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In a ballroom at the nearby Hilton Anaheim, several schools set up displays sharing the remarkable work they are doing. It was all part of the Successful Schools Showcase, one of the new session types featured at this year’s ASCD conference.
Each of these schools brought a number of staff members, and even some students, to share their experiences. A counselor from Saunders Middle School in Prince William County, Virginia, told me that preparing for this presentation forced staff to really focus on identifying the myriad things they have been doing. She was amazed to see it all pulled together in one place. It’s so easy for us to get lost in the details of every day work and miss out on what is happening in other areas of a school or lose site of the vast scope of work everyone is doing. It is exciting to see schools celebrate themselves.
For this showcase, schools shared their students’ academic learning and work products, including astonishing engineering projects that were beyond my understanding and an intensive project focused on last year’s election. The products varied greatly, but all had one thing in common: they were public in some way. Students documented their learning not just for their teachers but also for others to learn from.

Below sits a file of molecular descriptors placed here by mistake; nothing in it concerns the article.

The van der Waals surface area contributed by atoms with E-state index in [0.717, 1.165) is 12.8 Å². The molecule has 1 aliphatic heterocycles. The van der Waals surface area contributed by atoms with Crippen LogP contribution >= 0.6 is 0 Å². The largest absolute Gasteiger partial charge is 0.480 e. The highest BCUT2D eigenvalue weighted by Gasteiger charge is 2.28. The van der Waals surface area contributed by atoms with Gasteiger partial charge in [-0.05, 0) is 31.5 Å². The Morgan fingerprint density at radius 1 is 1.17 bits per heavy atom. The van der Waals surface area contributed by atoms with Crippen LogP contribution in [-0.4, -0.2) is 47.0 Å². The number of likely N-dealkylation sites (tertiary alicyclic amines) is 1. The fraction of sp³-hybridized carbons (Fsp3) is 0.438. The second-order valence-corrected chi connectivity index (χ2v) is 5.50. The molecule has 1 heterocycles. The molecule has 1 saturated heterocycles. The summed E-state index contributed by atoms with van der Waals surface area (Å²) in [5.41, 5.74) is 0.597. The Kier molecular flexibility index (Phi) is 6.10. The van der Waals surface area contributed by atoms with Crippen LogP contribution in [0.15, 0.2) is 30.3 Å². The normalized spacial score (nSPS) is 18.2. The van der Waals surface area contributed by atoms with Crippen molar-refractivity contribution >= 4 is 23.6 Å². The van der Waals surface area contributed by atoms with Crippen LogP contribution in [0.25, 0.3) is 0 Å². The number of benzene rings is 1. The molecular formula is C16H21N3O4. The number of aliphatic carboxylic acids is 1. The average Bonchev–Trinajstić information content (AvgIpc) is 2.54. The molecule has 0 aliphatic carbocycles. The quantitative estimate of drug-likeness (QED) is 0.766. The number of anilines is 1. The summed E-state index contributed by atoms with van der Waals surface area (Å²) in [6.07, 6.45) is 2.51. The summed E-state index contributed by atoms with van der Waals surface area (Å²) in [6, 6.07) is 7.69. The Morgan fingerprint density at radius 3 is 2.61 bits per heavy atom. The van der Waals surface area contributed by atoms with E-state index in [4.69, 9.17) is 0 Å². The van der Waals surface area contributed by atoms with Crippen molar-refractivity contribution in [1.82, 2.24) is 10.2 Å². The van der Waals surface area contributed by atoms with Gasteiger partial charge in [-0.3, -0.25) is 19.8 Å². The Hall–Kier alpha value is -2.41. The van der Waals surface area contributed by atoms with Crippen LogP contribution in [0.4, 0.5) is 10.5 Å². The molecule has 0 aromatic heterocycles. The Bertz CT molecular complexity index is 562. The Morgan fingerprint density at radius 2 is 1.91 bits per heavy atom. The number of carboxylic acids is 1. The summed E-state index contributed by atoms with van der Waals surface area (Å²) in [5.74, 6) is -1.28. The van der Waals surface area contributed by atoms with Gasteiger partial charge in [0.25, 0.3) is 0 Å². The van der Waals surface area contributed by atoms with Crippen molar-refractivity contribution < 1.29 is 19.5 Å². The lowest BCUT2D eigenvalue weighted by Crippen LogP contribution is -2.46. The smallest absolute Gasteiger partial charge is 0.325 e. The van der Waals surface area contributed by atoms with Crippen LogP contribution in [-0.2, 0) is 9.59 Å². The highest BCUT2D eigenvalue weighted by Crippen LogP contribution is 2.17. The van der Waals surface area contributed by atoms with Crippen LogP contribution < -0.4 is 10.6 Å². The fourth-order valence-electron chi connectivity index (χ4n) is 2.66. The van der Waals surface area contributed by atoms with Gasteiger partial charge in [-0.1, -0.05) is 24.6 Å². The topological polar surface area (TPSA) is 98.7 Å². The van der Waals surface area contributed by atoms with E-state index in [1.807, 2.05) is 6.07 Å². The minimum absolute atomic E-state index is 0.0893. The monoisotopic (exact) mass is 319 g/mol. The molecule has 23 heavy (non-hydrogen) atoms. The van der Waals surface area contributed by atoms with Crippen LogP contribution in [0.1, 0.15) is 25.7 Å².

Eighth graders researched the four final presidential candidates last year, created charts and websites with information about each candidate’s stance on various issue, and designed infographics to help others understand those issues better. The students then led a whole school (K-12) election. It’s easy to see that as a social studies unit, but it included so much more. The research and synthesis skills required to create the charts and infographics will be useful across the grade and subject levels, as are the skills involved in educating others about the candidates and the election, particularly across a wide range of ages.
The school presenters also discussed the social and emotional learning benefits for their students. For one school, this meant “servant leadership,” or the idea that one must first serve to lead well. Another school described how students “make good choices, speak kindly to others, treat others with respect, and aim for success.” Whether the schools chose to highlight social and emotional learning as separate from academic learning or to illustrate the two concepts as intertwined, it was clear that both are integral to all of the schools’ successes.
As I chatted with the representatives of various schools, I was struck by the idea that these staff members are not significantly different from those at any other school. Being a successful school, academically and socioemotionally, is challenging, sure, but it can be done. These schools are doing amazing, inspiring work that you don’t want to miss. The showcase continues on Sunday from 9:00 to 10:00 a.m. in the Hilton Anaheim California Ballroom.
Jennifer Orr is a National Board–certified teacher at Lynbrook Elementary in Springfield, Virginia. She has taught elementary school for two decades at various grades in Title I schools. When she’s not at Lynbrook, she can be found on Twitter @jenorr or at www.jenorr.com.
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